1. Trudy, Thank you for sharing your thoughts. You’ve been through a lot and yes, you have learned a great deal for sure! I’m glad you are doing alright now. Keep speaking out about what matters to you. We need all voices. Change will come.

  21. thank you so much, for your eloquence and understanding. It hasn’t even been a year yet when I felt that lump and thought “no problem, breast cancer isn’t fatal anymore”. Indeed, many tell me that same thing until I tell them about Stage IV. Most then become very uncomfortable…few are able to say something not offensive to the patient…most don’t know what to say. We don’t know how to talk about the inevitable end of everyone’s life and when confronted with someone with a more defined calendar-they have no ready reply. In Spain there’s a comercial with a young woman explaining her panic when dx with bc and how she beat it and how she and her family are now happily out of the shadows…and I find it offensive because it totally and absolutely ignores the rest of us, does very little to truely educate the public and projects a false sense of security-(everything is taken care of with early dx etc) We need to be talked about!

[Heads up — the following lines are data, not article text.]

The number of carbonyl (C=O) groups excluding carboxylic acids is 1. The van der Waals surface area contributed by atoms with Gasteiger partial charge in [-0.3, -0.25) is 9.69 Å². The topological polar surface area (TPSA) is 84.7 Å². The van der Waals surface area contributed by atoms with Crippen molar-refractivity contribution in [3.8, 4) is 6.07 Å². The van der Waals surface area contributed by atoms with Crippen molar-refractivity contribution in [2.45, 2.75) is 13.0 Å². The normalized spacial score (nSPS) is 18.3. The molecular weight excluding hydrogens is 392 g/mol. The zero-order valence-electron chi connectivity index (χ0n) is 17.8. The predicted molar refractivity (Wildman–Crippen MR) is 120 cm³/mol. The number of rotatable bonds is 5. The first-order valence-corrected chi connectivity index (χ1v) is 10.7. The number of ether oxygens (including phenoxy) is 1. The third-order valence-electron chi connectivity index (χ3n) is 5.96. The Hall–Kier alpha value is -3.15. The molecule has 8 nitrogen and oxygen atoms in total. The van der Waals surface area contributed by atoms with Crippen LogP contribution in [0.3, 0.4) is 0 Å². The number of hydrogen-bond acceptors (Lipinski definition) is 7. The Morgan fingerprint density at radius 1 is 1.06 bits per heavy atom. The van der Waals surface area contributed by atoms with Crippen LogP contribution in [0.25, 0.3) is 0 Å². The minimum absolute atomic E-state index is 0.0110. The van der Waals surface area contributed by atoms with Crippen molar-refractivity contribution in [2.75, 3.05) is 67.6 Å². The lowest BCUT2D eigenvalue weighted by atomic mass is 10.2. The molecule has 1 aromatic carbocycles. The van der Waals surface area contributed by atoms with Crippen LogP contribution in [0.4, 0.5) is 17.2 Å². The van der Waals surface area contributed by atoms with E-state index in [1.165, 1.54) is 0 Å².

1. Miriam, Stage IV does make people very uncomfortable for a lot of reasons. I’m sorry it’s so tough to find people willing to talk or just merely listen. Sometimes just listening is enough. Just because things are hard to talk about, doesn’t mean we should not do so anyway. Yes, that commercial sounds questionable, so often the whole story isn’t told. Let’s keep talking, Miriam. Thanks for sharing.

  22. As always, you captured the irony completely, Nancy. I’ve not commented previously, but I’m a regular reader of your blog & FB page.

    I’ve never been comfortable with pink culture and resented being swathed by it when I was diagnosed 3 years ago. While I’m grateful to have received an early stage diagnosis, I met several women along the way (mid-30s) who developed mets and two of them sadly passed away. That is both tragic and sobering and it only intensified my growing animosity towards the pink ribbon and all that it represents.

    Having become a little vocal on the heels of the Komen funding fiasco, what struck me was the over the top behavior of Komen’s supporters who have NOT had BC. Their behavior is the most alienating of all as they are drunk on the pink Kool-Aid (apologies to Kool-Aid) and only perpetuate the perception that BC is pink, frilly, and in some cases sexy (heaven forbid)!